Johnny Cash and me.

An early memory of mine is listening to my Uncle Idris play Johnny Cash songs on his guitar.  Particularly he did a great rendition of ‘Ring of Fire’, though without the Mexican trumpets, Mexican trumpeters being singularly rare in the town of Warsop in the 1960s. Back then, Cash was a big name, although I’m not sure that he was ‘cool’ – more mainstream.  And he became more known for his novelty songs like ‘A Boy named Sue’ and ‘One Piece at a Time’, and his TV show, than his more straight forward country / rockabilly songs.

Figuratively speaking, Johnny Cash wandered in and out of my life over the years; he showed up as a murderous singer in Columbo; I’d see his name on the credits of various TV shows and films and also became aware of his conversion to Christianity and his near constant battles with drug addiction.  I admired the guy; in attitude he reminded me of people like Neil Young – ‘not bothered what you think of me, I’m just going to do my music’ – in appearance he vaguely reminded me of some North American Indian version of my own father and uncles.

I loved his appearance in ‘The Simpsons’ episode ‘The mysterious voyage of Homer’, where, under the influence of “The Merciless Peppers of Quetzlzacatenango! Grown deep in the jungle primeval by the inmates of a Guatemalan insane asylum” Homer undergoes a spiritually rich hallucination in which Cash play’s his spirit guide, a coyote. By now I’d grabbed a few CDs of his music, and also read his biography, particularly intrigued by his conversion to Christianity and his claim that he was still one of the biggest sinners he knew.

With the ‘American’ recordings, he became something of a cool icon – the black dress, the  sparse musical performances – especially with the cover he did of the NiN song ‘Hurt’.  Even now, it’s a song that reduces me to tears.

This was around the time that I started taking a more serious interest in my own spirituality, a process that eventually led to my being confirmed in to the Church of England a few years later.  I started looking at Cash’s back catalogue – his spiritual songs, gospel music – and also finding out more about his life.  He was definitely no angel – but he was a man who was honest with himself and others – what you saw was indeed what you got, warts and all.  ‘Hurt’ is indeed his epitaph, but I often think that the lyrics to the U2 song ‘The Wanderer’ – which Cash sang for the band – sum his journey up:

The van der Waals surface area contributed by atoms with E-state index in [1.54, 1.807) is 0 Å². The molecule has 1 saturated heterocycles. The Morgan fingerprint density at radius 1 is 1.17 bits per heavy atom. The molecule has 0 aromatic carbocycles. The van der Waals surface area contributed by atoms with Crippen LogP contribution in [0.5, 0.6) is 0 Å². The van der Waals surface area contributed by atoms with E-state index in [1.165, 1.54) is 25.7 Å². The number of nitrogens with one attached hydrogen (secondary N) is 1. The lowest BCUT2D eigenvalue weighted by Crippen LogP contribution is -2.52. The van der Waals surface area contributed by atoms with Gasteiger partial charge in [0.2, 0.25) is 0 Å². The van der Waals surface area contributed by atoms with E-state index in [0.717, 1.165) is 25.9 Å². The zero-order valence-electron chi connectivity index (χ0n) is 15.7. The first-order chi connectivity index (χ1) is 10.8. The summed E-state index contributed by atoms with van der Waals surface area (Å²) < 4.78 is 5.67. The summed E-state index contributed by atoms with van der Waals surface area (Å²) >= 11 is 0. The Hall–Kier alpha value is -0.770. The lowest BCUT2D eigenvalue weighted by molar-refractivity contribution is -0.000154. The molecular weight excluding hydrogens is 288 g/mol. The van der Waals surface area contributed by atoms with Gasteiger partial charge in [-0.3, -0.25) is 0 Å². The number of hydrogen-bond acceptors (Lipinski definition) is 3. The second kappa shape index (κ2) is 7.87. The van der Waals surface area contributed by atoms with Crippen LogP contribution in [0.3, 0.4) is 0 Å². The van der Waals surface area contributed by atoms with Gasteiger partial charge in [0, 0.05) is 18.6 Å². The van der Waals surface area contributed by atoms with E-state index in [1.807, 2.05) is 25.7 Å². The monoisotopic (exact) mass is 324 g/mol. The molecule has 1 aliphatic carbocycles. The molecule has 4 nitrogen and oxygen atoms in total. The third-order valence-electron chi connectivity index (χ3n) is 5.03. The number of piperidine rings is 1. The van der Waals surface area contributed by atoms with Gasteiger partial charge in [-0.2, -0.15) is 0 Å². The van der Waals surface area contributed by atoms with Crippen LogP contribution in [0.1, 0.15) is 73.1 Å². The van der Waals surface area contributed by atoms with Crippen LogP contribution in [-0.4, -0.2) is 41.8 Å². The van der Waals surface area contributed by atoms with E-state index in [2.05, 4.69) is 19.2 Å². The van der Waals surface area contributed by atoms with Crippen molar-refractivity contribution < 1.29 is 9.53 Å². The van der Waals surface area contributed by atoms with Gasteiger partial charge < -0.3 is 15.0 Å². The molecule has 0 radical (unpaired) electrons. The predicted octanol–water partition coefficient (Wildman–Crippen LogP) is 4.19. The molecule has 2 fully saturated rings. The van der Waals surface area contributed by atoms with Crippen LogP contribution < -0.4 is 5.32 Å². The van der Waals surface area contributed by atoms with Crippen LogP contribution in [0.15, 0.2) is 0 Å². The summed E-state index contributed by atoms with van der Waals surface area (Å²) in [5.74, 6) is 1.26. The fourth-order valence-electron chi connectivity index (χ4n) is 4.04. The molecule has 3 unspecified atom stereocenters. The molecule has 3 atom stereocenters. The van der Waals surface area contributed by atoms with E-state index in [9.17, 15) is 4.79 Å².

I went out there
In search of experience
To taste and to touch
And to feel as much
As a man can
Before he repents

And as he put it in his own song ‘Man in Black’:

Well, you wonder why I always dress in black,
Why you never see bright colors on my back,
And why does my appearance seem to have a somber tone.
Well, there’s a reason for the things that I have on.

I wear the black for the poor and the beaten down,
Livin’ in the hopeless, hungry side of town,
I wear it for the prisoner who has long paid for his crime,
But is there because he’s a victim of the times.

I wear the black for those who never read,
Or listened to the words that Jesus said,
About the road to happiness through love and charity,
Why, you’d think He’s talking straight to you and me.

Well, we’re doin’ mighty fine, I do suppose,
In our streak of lightnin’ cars and fancy clothes,
But just so we’re reminded of the ones who are held back,
Up front there ought ‘a be a Man In Black.

I wear it for the sick and lonely old,
For the reckless ones whose bad trip left them cold,
I wear the black in mournin’ for the lives that could have been,
Each week we lose a hundred fine young men.

And, I wear it for the thousands who have died,
Believen’ that the Lord was on their side,
I wear it for another hundred thousand who have died,
Believen’ that we all were on their side.

Well, there’s things that never will be right I know,
And things need changin’ everywhere you go,
But ’til we start to make a move to make a few things right,
You’ll never see me wear a suit of white.

Ah, I’d love to wear a rainbow every day,
And tell the world that everything’s OK,
But I’ll try to carry off a little darkness on my back,
‘Till things are brighter, I’m the Man In Black.

Shortly after my own confirmation, I was asked to think about my own journey to Christ, and who influenced me on the way.  Three names popped up – my Aunty Harriet, CS Lewis, and Johnny Cash.


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